Beware of flood-damaged 'lemons'
New data from Carfax suggests more than 200,000 cars with flood damage are on the roads in the United States.
Some are victims of Hurricane Sandy, but with recent flooding in Tennessee and Virgina, some of those cars could be coming from closer to home.
Car buyers should be careful of used car scams, but spotting trouble can be challenging according to auto expert Dustin Walters. "It can be difficult. You've got to look for several things," said Walters.
A quick glance around a car can save a buyer lots of time and money.
According to Walters, the general manager of Friendship Hyundai in Johnson City, the easiest place to start is inside the car. "[Check] underneath the dash. You can put your hand under there and check for a sandy or moist feeling. Check behind the seats. Lift up the carpet a little bit. That's a hard spot for people who are trying to clean up," said Walters. "Most important is the musty smell in the trunk of the car. You can't get that out. That's always going to be there."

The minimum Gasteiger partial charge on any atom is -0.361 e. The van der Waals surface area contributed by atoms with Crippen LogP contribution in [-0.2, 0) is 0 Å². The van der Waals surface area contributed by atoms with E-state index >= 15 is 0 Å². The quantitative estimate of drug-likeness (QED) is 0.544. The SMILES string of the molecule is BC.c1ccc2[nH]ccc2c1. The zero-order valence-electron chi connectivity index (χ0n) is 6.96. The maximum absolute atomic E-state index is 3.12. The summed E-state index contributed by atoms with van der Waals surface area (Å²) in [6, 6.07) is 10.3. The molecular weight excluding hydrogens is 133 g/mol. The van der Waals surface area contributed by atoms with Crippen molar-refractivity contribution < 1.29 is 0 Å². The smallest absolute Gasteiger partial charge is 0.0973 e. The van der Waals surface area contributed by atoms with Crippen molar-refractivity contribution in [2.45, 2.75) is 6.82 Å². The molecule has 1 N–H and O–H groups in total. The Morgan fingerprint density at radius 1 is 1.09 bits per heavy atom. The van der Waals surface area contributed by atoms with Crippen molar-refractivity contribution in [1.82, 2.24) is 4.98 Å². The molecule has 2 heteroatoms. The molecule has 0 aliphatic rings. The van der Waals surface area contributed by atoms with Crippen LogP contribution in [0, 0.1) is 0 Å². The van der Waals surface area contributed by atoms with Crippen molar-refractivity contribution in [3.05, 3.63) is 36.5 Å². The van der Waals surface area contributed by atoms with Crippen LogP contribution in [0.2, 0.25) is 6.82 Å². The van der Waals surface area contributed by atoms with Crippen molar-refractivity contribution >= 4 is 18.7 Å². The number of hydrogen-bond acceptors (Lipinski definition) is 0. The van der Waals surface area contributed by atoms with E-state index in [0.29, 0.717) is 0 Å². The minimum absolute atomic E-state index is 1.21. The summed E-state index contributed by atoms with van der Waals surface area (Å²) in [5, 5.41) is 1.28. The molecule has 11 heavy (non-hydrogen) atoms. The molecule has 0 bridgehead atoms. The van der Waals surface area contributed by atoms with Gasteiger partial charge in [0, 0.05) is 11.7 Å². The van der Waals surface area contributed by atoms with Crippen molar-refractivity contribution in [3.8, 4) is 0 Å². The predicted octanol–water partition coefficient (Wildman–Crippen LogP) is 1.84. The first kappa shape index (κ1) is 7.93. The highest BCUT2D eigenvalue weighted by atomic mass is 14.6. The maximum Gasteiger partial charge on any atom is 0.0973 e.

It is also a good idea to check the exterior of a car for telltale signs of a swim. A car that has been in the water will have corrosion water or mud around the door jamb or under the rubber seal.
Rust, mud or other debris under the car can be a sure sign of submersion.
Walters says if you have any questions about a car, ask to have an independent mechanic give it a once-over.
He also advises to insist on a Carfax report. The report will detail the history of the vehicle and should show any trouble spots, as well as the car's history.
If you suspect a car has been flooded, you can check free of charge by clicking here.
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